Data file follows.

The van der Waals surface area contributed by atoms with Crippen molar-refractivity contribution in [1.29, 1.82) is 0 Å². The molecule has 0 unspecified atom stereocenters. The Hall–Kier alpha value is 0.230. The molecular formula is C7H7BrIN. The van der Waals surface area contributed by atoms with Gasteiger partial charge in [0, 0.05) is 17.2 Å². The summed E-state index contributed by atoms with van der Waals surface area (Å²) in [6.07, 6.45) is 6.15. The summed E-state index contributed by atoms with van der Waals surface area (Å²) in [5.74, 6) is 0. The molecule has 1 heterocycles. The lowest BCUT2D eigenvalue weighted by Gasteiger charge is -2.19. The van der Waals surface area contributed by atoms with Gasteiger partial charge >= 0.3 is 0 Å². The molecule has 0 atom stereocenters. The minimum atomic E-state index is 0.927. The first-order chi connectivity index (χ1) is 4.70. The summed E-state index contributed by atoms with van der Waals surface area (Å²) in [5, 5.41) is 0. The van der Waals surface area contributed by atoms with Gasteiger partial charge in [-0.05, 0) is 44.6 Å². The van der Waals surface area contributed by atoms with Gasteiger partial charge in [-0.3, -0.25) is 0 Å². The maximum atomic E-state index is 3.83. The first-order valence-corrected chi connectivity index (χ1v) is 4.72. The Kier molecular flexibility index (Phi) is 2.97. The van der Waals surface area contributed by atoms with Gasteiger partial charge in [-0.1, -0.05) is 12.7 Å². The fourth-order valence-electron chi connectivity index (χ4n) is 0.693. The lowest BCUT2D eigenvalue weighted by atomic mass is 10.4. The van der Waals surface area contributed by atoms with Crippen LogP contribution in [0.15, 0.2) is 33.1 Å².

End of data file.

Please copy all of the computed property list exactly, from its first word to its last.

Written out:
The van der Waals surface area contributed by atoms with Crippen molar-refractivity contribution in [1.29, 1.82) is 0 Å². The molecule has 0 unspecified atom stereocenters. The Hall–Kier alpha value is 0.230. The molecular formula is C7H7BrIN. The van der Waals surface area contributed by atoms with Gasteiger partial charge in [0, 0.05) is 17.2 Å². The summed E-state index contributed by atoms with van der Waals surface area (Å²) in [6.07, 6.45) is 6.15. The summed E-state index contributed by atoms with van der Waals surface area (Å²) in [5.74, 6) is 0. The molecule has 1 heterocycles. The lowest BCUT2D eigenvalue weighted by Gasteiger charge is -2.19. The van der Waals surface area contributed by atoms with Gasteiger partial charge >= 0.3 is 0 Å². The molecule has 0 atom stereocenters. The minimum atomic E-state index is 0.927. The first-order chi connectivity index (χ1) is 4.70. The summed E-state index contributed by atoms with van der Waals surface area (Å²) in [5, 5.41) is 0. The van der Waals surface area contributed by atoms with Gasteiger partial charge in [-0.05, 0) is 44.6 Å². The van der Waals surface area contributed by atoms with Gasteiger partial charge in [-0.3, -0.25) is 0 Å². The maximum atomic E-state index is 3.83. The first-order valence-corrected chi connectivity index (χ1v) is 4.72. The Kier molecular flexibility index (Phi) is 2.97. The van der Waals surface area contributed by atoms with Gasteiger partial charge in [-0.1, -0.05) is 12.7 Å². The fourth-order valence-electron chi connectivity index (χ4n) is 0.693. The lowest BCUT2D eigenvalue weighted by atomic mass is 10.4. The van der Waals surface area contributed by atoms with Crippen LogP contribution in [0.15, 0.2) is 33.1 Å².